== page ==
This ImagineFx article has some good creature concept design advice from Terryl Whitlatch. There’s some beautiful work on her website also:
ImagineFx March 2013 Anatomy of an Alien Race (Terryl Whitlatch)
- “A script. A story. A place. Here’s where creature design begins.”
- “Consider all the elements that make your creature tick -the ability to run vast distances, to eat what the land provides, to flee or defend oneself. Plus the ability to create objects that not only aid in all of the above but allow the recording – as in art, writing, music – of this, and the spirituality that ties all such life experiences together. We have a civilization. We have a time, a place, a history and a culture. We have the ‘why’ of the creature – what it does. This why establishes the ‘what’ of the creature – what it looks like to do what it does. For your audience to suspend their disbelief they have to accept that the anatomical design of the animal can reasonably perform what the story or screenplay asks of it.”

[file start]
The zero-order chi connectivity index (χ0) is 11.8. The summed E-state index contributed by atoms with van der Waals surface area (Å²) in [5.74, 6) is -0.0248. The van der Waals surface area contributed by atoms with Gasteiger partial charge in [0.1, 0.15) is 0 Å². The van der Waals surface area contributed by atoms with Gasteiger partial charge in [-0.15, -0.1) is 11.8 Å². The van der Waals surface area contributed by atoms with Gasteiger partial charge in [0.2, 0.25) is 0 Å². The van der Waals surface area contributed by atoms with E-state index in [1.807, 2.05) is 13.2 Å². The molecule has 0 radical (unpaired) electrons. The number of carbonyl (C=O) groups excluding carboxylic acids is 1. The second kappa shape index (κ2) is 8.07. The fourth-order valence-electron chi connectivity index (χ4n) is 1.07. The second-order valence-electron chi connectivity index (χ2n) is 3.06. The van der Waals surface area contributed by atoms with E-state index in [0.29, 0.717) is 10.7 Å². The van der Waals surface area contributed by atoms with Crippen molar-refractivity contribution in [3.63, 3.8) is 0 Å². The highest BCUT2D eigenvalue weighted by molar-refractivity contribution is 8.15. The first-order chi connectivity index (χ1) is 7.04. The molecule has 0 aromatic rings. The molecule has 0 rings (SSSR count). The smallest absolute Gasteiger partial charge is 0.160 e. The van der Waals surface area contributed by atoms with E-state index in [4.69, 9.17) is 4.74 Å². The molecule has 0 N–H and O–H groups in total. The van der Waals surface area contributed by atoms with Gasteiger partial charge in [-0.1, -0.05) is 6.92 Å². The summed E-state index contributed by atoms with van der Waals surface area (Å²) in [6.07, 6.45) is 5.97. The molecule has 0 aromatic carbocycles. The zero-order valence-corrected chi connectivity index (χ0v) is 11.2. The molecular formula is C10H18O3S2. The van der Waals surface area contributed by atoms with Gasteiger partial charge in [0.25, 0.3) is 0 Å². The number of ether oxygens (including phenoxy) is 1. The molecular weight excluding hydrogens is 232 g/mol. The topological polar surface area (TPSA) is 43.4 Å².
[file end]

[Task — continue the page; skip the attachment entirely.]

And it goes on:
- form (muscle, skeleton, etc.) adapted to function.
- do gestural studies to learn about the character.
- “The more knowledgeable you are about zoology, the stronger creature designer you’ll be. So read as much about real animals as possible – this relates to the understanding of relative anatomy and behaviour, which go hand in hand.”
- Even the curvature of the spine will inform you about the creature’s ability to walk upright or on all fours. A long tail can act as a counterbalance to prevent upright creatures from falling over.
- Expression sheets show the character in typical poses or actions from the story and should demonstrate how the anatomy is affected for various movements (this was also mentioned in the Digital Tutors topology tutorial so as to know where to add resolution to the mesh for movement).